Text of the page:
|Issue:||Asia-Pacific I 2003|
|Topic:||Wireless Broadband Access – Meeting the Needs of SMEs throughout the World|
|Title:||Co-Founder, CEO and Chairman|
|Organisation:||PointRed Technologies, Inc|
Susan Lee has more than twenty-five years of management and technology development experience. She founded PointRed Technologies in 2002. The company provides a cost-effective, practical and innovative solution to delivering wireless broadband capability anywhere in the world. In the late 1990s, Ms Lee built a network integration company that grew to $2M revenue in the first year of operations. With Sun Microsystems in the late 1980s, Ms Lee has held the position of Systems Engineering Management for major semiconductor accounts such as Intel, Samsung, Seiko, Lattice Semiconductor and Cadence. Ms Lee’s background includes management, systems engineering, sales and marketing. Ms Lee is a MS candidate at Phoenix University and holds a B.S. degree in Computer Science and Business from Seattle Pacific University.
Most businesses in both the developed and developing world are Small or Medium Enterprises. The Internet makes it possible for them to participate in world markets, but their access to affordable broadband is often limited. Supportive government regulations and easy to use wireless technology are needed to provide SMEs with affordable broadband. Wireless systems in the Asia-Pacific region, particularly India and China, have generated a 70 per cent return-on-investment within three months and can turn a profit within four to five.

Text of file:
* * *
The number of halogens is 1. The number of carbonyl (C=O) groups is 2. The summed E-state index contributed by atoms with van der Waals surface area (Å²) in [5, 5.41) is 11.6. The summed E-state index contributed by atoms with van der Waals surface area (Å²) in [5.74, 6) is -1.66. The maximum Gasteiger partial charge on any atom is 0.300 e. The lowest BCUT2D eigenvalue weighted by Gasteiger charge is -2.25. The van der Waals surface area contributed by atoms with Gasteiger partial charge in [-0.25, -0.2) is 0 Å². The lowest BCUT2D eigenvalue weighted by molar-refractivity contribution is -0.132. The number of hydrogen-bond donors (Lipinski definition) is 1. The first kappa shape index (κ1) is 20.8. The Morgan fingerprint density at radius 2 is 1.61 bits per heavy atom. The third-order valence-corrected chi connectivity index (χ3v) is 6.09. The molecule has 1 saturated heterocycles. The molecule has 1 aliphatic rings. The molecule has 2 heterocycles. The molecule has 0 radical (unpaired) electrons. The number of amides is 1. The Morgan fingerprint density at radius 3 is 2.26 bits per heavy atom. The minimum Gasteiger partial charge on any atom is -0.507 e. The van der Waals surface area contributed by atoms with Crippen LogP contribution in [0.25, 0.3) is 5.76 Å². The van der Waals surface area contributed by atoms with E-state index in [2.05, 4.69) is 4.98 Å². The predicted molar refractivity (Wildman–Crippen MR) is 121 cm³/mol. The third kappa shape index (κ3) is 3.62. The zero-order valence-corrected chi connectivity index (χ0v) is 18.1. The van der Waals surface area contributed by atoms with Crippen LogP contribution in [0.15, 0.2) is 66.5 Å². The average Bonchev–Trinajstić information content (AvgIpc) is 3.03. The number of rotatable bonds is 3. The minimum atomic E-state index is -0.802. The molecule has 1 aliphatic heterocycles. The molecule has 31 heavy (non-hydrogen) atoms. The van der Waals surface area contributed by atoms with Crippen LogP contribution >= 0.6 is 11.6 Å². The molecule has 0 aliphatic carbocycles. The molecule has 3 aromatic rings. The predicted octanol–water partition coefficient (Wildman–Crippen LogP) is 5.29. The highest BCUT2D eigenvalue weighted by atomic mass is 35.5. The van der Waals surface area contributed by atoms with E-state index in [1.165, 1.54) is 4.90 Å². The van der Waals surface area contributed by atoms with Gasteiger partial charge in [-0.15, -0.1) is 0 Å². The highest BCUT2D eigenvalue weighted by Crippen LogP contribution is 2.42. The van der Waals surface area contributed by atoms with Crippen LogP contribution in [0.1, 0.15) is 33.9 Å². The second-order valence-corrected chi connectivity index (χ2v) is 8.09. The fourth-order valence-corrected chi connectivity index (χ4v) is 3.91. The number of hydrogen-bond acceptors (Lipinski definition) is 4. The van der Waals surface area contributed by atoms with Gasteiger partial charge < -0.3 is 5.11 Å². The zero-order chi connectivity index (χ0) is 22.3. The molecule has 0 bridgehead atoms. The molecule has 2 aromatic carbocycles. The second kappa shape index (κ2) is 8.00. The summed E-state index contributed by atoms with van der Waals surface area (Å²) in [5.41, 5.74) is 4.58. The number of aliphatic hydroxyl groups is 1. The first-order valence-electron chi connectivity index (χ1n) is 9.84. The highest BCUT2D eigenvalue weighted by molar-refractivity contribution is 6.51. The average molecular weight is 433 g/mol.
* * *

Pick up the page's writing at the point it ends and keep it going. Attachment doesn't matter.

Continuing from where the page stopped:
Small to medium sised enterprises (SMEs) are the heart of economic health, both in developing countries and in the most prosperous of nations. Broadband access will truly achieve its potential – and its economic viability – when SMEs are able to take part easily in this latest telecommunications revolution. Prior to the Internet Age, SMEs were at a disadvantage in conducting businesses globally. They simply could not afford to reach out and do commerce with people beyond their local environment. With the fast communications made possible by electronic mail, online order processing and collections and immediate access to billions of documents and other types of information on the Internet, SMEs have useful tools to expand beyond their regional marketplaces; the entire world has become one market. In theory, at least, many SMEs are now able to compete directly with large conglomerates that have huge financial resources devoted to marketing worldwide. However, there is still a distance to go between the availability of the technology, and its accessibility and affordability. SMEs have to take a practical approach to adopting technology. They need rapid return on investment to stay solvent. Without the financial and technical resources available to most large companies, they need to consider their immediate cash flow, as well as the ease and speed with which they can deploy new technologies and systems, to maintain profitability. Let’s look as the opportunities and challenges that face an SME that wants to practice global commerce. Today, the United States has the greatest number of Internet users in the world. Yet even in the US, the majority of SMEs are still using dial-up telephone lines to access the Internet. Dial-ups have disadvantages such as: relatively low data rates; noisy phone lines that can disconnect in the middle of a transaction; and, at times, difficult access to the Internet because of the limited number of dial-up connections available through the user’s Independent Service Provider (ISP). The number of users who are adopting faster broadband connectivity is rising at a rate of 66 per cent per year, but growth is limited by the cost of this service – both to the service provider and the end users. The costs to expand coverage by DSL and cable data services, both of which require a ‘wired’ infrastructure, can only be borne by large telecommunications companies (telcos). When these services are available, they often cost $100 or more per month for access. This is well beyond the financial capabilities of many SMEs. We need to look seriously at alternatives such as wireless broadband to provide lower cost, more effective, and faster ways to deploy infrastructure for broadband access. ‘Wireless’ infrastructure is particularly effective because it is inexpensive to install and maintain. Wired solutions require large financial outlays to purchase equipment components, such as expensive optical fibre cable, to acquire the rights-of-way and to deploy the cable over large areas. With wireless, small regional telecommunications companies can afford to deploy infrastructure, even in low population or remote areas, without needing the money to support extensive upfront infrastructure costs. In addition to being easier and more cost-effective to deploy, the ability of local regional telcos to develop a wireless infrastructure to reach additional SMEs and residences will create jobs and improve communications to reach the developing regions. Wireless deployment utilises small, light equipment that can be positioned almost anywhere – indoors or out. An added benefit to wireless deployment is that it can deliver voice service via the Internet as well as broadband data service. As we look beyond the more developed countries and the major population centres around the world, voice service, as well as data service, is in desperate need. Many areas without a wired infrastructure in place have not been able to keep up with the demand for basic telephone communications. Wireless solves that. Voice can be deployed cost-effectively using wireless Internet to bridge the ‘last mile’ to the end users. The last mile, in telecommunications parlance, is the work it takes to connect an end user in a home or business to the ‘trunk’ or central telecommunications unit. Small regional telcos using wireless are able to quickly deploy localised service and cost-effective Voice-over-IP and Internet data connections at competitive rates and without the huge overhead of a large telco. Using a cost-effective wireless solution to bridge the last-mile, regional telcos can extend additional applications such as voice, Internet, video and hot-spots (for wireless Internet connection away from the home or main office). These services provide increased revenue streams for the telcos, enabling them, in turn, to afford to provide even more coverage and services. As more connectivity is put into place, SMEs can take advantage of simple devices such as Personal Digital Assistants (PDAs) and electronic kiosks to expand their reach to local and global customers. An advantage of modern telecommunications is that these devices can be easily localised in terms of language and service offerings, and they can be placed almost anywhere. For example, regional telcos can create ‘wireless’ access to kiosks and enable community access to voice, Internet, and video communications much more quickly and affordably than larger telcos that depend on wired services and have higher overhead. There are roadblocks, though, to this sort of global access. Governments need to seriously re-evaluate the exorbitant fees that many charge for the licensing of wireless spectrums. When these spectrums are available to regional telcos at affordable prices, they will be able to deploy wireless more rapidly. Wireless, as noted, is a less-expensive, faster way to reach SMEs and residences. Once governments realise the benefits of minimising regulations, the challenge to reach the SMEs will depend on how fast regional telcos can install wireless technologies. It is possibly to deploy wireless technology in a new area in a matter of weeks. In addition, regional telcos can assist in the building of a well-designed ‘wireless wide area network’ technology, which allows extended range for wireless service, as well as more efficient utilisation of the spectrums they are licensing. Based upon a decade of experience with broadband, I believe that a reasonable government regulatory policy, together with flexible, easy to operate and reliable wireless technology, will overcome the challenges of expanding broadband rapidly and affordably, and thus bring it within reach of more and more SMEs. It has been our experience with wireless systems in the Asia-Pacific region, particularly India and China, that regional telcos are able to obtain a 70 per cent return-on-investment on their wireless deployments within three months and can turn a profit within four to five months of rolling out their wireless systems. This business model is applicable throughout the Asia-Pacific region because, first, this is a magnitude less costly than deploying wired infrastructure and second, government regulations in much of the region are less stringent. What should the industry do as a whole to bridge the ‘last-mile’ problem? Many telcos have invested enormous amounts of capital to lay out fibre. It is, however, extremely costly to extend fibre to SMEs that are not directly on the path of the cabling. The industry needs to accept and promote wireless as the most cost-effective way to reach their users. As communications becomes globalise, and demand for access continues to grow in less populated and less accessible areas, it is no longer reasonable for telcos to expect that their old model – wiring every households and SME – is viable. It is costly, and time-consuming to ‘wire the world,’ and expensive fibre cabling also has distance limitations that inhibit availability and quality of service. The wired model is not viable for expanding affordable broadband – or even, in some cases, voice – service to the mounting number of SMEs that wish to participate in global markets. It makes more sense for governments, telcos, and local business owners to work together to take advantage of the wireless access technology that can help level the playing field of global commerce. Governments benefit from increased business opportunities and trade; telcos can increase services and capture additional subscribers through affordable modular growth that supports a pay-as-you-grow business model; and more homes and SMEs gain access to the rich informational, communications, and commercial potential of the Internet.